The Cult: "Find me a successful rock singer without problems"
The Cult could have been the biggest band on the planet. Then they split up. Now they're back, but how did they get it all so wrong? Billy Duffy explains…
"I don’t need the money, I’m set for life, financially. The Cult has been good to me.”
Billy Duffy doesn’t have to do this any more, you know. He’s paid his dues, earned his stripes in the rock’n’roll trenches. As the guitar-slinging Sundance Kid to Ian Astbury’s fire-dancing Butch Cassidy, Duffy has saved rock from itself a dozen times already. He has kept sacred the sonic temple, slain the king of the wolves, seen a billion faces, and clearly rocked them all. His singer moved on. Billy Duffy thought he was finished. But the kids need him. The world’s in chaos, a fireball of war and terror. The downtrodden ache, and the kids ain’t alright. In times like these, you need The Cult.
“It’s really a miserable time to be alive, isn’t it? The kids don’t even have any fight in ’em any more,” says the blond one. “That’s why it’s a good time for The Cult to be around. Our vibe has always had an uplifting effect on people. I couldn’t define why it does, but it does, and I’m just glad that there’s a few bands out there that can lift people up with the music.”
It’s spring of 2007. Born Into This, The Cult’s motorcycle-screaming comeback album, has not been recorded yet. It hasn’t even been thought of yet. The band is still in their feeling-out phase. Billy’s on the line from LA, sounding half-amused, half world-weary. See, he’s already got a new band with his Almighty mate Ricky Warwick called Circus Diablo, and he envisioned a few months of low-key muscle-rock road action, a bunch of wizened old friends hitting the highway for a little adventure, or whatever comes their way. But when you’re Billy Duffy, you never know when you’re going to get that phone call. You can almost imagine that he’s got a bright red telephone like Batman that pulses like a beating heart whenever it’s time to get The Cult back together. It can happen at any minute. Like now. Ian Astbury, high priest of Love Rock, has spent the last few years as a mere rider on the storm, living out his teenage lizard-king fantasies as the Morrison stand-in in a very creaky version of The Doors. Billy didn’t like the whole idea, particularly, but, as he tells Classic Rock, it’s not usually his choice.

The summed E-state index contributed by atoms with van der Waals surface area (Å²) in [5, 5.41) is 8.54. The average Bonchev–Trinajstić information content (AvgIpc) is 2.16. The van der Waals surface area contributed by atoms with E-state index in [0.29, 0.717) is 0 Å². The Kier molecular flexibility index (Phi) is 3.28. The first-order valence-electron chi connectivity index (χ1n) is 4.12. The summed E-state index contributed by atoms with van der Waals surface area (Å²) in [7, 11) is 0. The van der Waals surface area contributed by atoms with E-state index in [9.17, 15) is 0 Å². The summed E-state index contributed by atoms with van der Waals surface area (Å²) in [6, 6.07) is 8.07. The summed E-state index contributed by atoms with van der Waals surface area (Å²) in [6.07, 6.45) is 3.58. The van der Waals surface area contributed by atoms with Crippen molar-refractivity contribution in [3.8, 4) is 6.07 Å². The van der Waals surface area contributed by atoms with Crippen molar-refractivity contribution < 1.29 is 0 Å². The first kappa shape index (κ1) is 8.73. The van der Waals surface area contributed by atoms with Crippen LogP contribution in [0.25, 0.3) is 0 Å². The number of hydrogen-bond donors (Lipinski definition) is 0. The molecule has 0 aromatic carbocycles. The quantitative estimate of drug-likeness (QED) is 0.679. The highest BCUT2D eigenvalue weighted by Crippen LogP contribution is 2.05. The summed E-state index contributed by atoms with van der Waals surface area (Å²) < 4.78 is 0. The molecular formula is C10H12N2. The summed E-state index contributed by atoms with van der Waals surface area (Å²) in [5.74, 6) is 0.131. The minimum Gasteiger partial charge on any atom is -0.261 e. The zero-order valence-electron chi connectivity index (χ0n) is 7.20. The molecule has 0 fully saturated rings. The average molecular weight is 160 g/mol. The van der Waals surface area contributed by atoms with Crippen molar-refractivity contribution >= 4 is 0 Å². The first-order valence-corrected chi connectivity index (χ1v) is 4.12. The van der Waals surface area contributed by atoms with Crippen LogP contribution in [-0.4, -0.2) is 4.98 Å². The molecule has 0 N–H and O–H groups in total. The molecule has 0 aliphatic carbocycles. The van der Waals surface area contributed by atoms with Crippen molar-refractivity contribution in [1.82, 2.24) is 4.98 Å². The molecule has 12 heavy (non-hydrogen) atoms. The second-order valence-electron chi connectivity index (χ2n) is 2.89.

“You know, at one point I even suggested that The Doors go out with Ian singing and The Cult as special guests, and we could’ve toured the whole world,” he says. “But of course that didn’t fly. Way too practical. It was Ian’s choice. I didn’t really have any communication with him at the time, whatsoever.”
As to what happened with The Doors, Ian isn’t talking. At least not to Billy or me.
Obviously, a Cult story is a tale of two egos, but Astbury’s input remained elusive the 900 or so times Classic Rock tried to contact him, the raven-maned one having a habit of dismissing interview requests as if they were the pleading of leprous beggars. And so it went with yours cruelly, who went so far as to secure a photographer and a battle plan when The Cult rolled through Boston last year, only to have the sit-down cancelled like a bounced cheque at the last moment. A tragedy, as there were many questions to be answered. Why try on Morrison’s obviously custom-fitted shoes? Why, in recent years, has Ian taken to wearing skirts on stage? Why the live hardcore rap interludes? And seriously, Ian old bean, why the techno record? But Astbury prefers not to answer, or to even address the issues, leaving perpetual cool cat Duffy to simply shrug.
“You’d have to ask Ian that,” he told me a dozen times during this story, and laughed wearily each time, knowing there was precious little chance of that. The main-man’s media blackout is yet another snag in The Cult’s ascendancy to the top of the rock heap. The last time Astbury deigned to speak with us, it didn’t go well. “As soon as Ian realised that he was talking to a rock magazine – and one that celebrates the past and the present he didn’t really want to know,” recalls the journalist in question. “I”m sure if it had a been a broadsheet or a cutting edge style mag it would have been a different story.”